You know the benefits to finishing music.
You know what it feels like to finish a song (hopefully). The sense of accomplishment. Satisfaction. Pride…
But the title of this lesson is not, “Why you should finish music” It’s, “Why you should finish more music.”
I was prompted to write this lesson after coming across several newer producers who’d spent 3+ months on their first song. This is a bad approach. I’m going to explain why.
Quantity leads to quality
Dean Simonton is a psychologist. He’s spent years studying creativity and creative people.
One of his key findings was that, on average, those who excel in creative fields aren’t qualitatively better in their fields than their peers. What made them different is that they produced a lot more work.
Of the 50 greatest pieces of classical music, as chosen by the London Philharmonic Orchestra, six pieces were by Mozart, five were by Beethoven, and three were by Bach.
Mozart composed over 600 pieces of music before passing away at age 35.
Beethoven produced 650 works in his lifetime.
And Bach? He wrote over a thousand.
Quantity leads to quality, and if you seek quantity over quality, you will get both.
Quantity aids skill development
When you focus on quantity, you develop your production skills more quickly.
If you spend two months on one song, you’ve spent two months writing one melody, programming one drum sequence, performing one mixdown.
If you make eight songs in that same time period, you’re doing all those things eight times. You’ll improve more quickly as a result.
Quantity allows you to receive more feedback
If you spend two months on one song, you can really only ask for feedback once or twice near the end of the production process.
But if you make eight songs in two months, you have seven opportunities to use the feedback gained from the prior project to benefit the next.
Quantity increases your chance of being seen
Back to Dean Simonton for a moment.
Simonton concluded that those who excelled in their respective fields did so because of the quantity of work they produced, which gave them more variation and a higher chance of originality.
He puts it like this: “The odds of producing an influential or successful idea are a positive function of the total number of ideas generated.”
If you want to one day make a hit song, it’s best to focus on quantity. That’s what increases your odds.
Won’t my music sound worse if I focus on quantity over quality?
Not in the long run.
Sure, the first track or two that you finish when focusing on quantity may lack the same level of polish as the track that you spent two months on has, but that lack of polish disappears quickly as you finish more tracks in rapid succession.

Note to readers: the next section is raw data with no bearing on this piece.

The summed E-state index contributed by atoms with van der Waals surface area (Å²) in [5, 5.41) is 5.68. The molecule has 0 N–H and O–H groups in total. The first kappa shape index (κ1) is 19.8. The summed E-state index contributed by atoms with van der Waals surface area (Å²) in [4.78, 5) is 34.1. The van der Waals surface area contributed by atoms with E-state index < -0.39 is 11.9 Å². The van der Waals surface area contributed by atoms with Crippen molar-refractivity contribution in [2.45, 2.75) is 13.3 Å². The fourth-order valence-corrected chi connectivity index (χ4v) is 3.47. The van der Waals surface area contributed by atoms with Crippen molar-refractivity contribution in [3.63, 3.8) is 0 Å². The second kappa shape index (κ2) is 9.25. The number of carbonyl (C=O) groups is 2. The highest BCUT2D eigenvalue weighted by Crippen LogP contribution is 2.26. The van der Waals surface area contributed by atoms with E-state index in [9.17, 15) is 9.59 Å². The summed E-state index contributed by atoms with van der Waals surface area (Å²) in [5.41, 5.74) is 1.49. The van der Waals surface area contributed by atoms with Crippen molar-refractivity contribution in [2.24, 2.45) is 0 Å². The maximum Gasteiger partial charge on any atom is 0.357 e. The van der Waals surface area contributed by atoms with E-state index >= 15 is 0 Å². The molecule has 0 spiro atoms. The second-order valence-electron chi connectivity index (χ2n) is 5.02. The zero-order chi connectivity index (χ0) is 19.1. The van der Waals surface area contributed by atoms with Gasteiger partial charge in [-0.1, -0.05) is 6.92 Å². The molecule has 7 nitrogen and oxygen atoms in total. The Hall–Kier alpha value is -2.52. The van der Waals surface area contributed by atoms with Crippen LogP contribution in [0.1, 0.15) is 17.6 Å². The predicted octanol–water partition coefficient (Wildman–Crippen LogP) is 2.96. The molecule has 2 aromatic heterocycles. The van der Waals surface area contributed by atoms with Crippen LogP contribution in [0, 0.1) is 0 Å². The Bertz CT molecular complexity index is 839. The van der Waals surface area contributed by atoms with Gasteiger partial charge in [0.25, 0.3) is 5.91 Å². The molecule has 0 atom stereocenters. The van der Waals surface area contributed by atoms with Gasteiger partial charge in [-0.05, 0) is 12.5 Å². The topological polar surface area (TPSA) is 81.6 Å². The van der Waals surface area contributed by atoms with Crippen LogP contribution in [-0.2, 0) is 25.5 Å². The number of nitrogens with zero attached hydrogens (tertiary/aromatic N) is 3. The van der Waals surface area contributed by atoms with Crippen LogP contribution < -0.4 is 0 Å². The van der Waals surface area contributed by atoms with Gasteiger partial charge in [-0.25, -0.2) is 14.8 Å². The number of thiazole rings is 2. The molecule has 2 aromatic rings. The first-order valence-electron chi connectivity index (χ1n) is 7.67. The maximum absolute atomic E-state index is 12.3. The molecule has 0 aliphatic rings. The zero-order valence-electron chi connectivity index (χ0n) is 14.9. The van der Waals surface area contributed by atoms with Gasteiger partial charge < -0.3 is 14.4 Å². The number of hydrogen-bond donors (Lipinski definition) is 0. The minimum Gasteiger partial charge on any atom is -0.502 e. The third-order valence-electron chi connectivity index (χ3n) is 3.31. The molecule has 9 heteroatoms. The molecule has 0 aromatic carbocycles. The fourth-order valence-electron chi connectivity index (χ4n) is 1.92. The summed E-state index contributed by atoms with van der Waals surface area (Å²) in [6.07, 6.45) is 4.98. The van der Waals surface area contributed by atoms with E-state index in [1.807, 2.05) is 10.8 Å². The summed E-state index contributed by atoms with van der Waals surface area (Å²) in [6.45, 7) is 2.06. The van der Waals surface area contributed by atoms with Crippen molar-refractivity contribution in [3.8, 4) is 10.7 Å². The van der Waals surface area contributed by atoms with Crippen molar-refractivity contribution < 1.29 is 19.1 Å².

In fact, your music will sound better if you focus on quantity. That’s the whole point.
Is there a point where I should focus on quality?
The point of focusing on quantity over quality is not that you should carelessly pump out music that’s bad because you’re putting less effort into it.
The point is that you shouldn’t get hung up on minor details. If a track is taking too long, don’t abandon it, rather, try and finish it in any way you can.
You’ll know when you need to bunker down and spend more time on a project. You’ll know.
What does this mean in practice?
It’s clear that your focus should be on creating a large volume of work, especially if you want to get better and even more so if you want to build a career in music.
But what does this really mean?
First, it means not spending months on a single song.
Second, it means lowering the bar a little bit. The best creative geniuses don’t aim for perfection, they aim for completion. This doesn’t mean you shouldn’t have any standards for your work, it just means you accept that not every song you produce is going to be perfect.
Third, it means working at a fast pace. If you finish a song in a day, that’s awesome. Don’t feel guilty and don’t feel like you have to put more time into it.
Aim to finish at least one song a week. The more the better. You’ll notice yourself improve rapidly.
And finally, become comfortable with the fact that not all your music will be appreciated. Not all of Shakespeare’s 37 plays were popular. In fact, two of them in particular “Timon of Athens” and “All’s Well That Ends Well” have been heavily criticized for messy prose, incomplete plot and poor character development.
If 6 pieces of Mozart’s music were added to the top 50 classical pieces of all time, that’s a 1% hit rate.
Is that daunting? Hell yes it is. And your goal might not be to create a hit. But this should help you realize what it takes, quantity-wise, to create a great song.
Question: How often do you finish a song? Let me know in the comments section below!